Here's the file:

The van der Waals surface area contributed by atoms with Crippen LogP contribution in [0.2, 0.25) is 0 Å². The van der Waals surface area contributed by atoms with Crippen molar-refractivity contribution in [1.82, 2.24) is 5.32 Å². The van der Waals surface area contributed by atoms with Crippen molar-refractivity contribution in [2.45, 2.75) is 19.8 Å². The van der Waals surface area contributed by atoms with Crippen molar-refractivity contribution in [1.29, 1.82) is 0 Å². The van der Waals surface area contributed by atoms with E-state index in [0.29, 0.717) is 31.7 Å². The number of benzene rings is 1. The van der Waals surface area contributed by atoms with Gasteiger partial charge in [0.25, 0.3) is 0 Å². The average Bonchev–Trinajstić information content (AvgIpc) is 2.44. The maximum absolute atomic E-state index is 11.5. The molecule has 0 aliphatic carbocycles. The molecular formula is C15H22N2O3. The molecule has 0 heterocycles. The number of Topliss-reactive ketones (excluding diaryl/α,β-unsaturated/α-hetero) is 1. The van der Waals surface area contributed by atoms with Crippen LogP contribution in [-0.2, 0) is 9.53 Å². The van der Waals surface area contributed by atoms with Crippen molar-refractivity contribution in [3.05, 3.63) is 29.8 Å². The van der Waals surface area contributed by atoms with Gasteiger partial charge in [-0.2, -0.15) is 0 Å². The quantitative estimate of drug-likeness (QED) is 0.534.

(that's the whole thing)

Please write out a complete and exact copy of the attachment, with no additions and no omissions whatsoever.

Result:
The van der Waals surface area contributed by atoms with Crippen LogP contribution in [0.2, 0.25) is 0 Å². The van der Waals surface area contributed by atoms with Crippen molar-refractivity contribution in [1.82, 2.24) is 5.32 Å². The van der Waals surface area contributed by atoms with Crippen molar-refractivity contribution in [2.45, 2.75) is 19.8 Å². The van der Waals surface area contributed by atoms with Crippen molar-refractivity contribution in [1.29, 1.82) is 0 Å². The van der Waals surface area contributed by atoms with E-state index in [0.29, 0.717) is 31.7 Å². The number of benzene rings is 1. The van der Waals surface area contributed by atoms with Gasteiger partial charge in [0.25, 0.3) is 0 Å². The average Bonchev–Trinajstić information content (AvgIpc) is 2.44. The maximum absolute atomic E-state index is 11.5. The molecule has 0 aliphatic carbocycles. The molecular formula is C15H22N2O3. The molecule has 0 heterocycles. The number of Topliss-reactive ketones (excluding diaryl/α,β-unsaturated/α-hetero) is 1. The van der Waals surface area contributed by atoms with Crippen LogP contribution in [-0.2, 0) is 9.53 Å². The van der Waals surface area contributed by atoms with Crippen molar-refractivity contribution in [3.05, 3.63) is 29.8 Å². The van der Waals surface area contributed by atoms with Gasteiger partial charge in [-0.2, -0.15) is 0 Å². The quantitative estimate of drug-likeness (QED) is 0.534.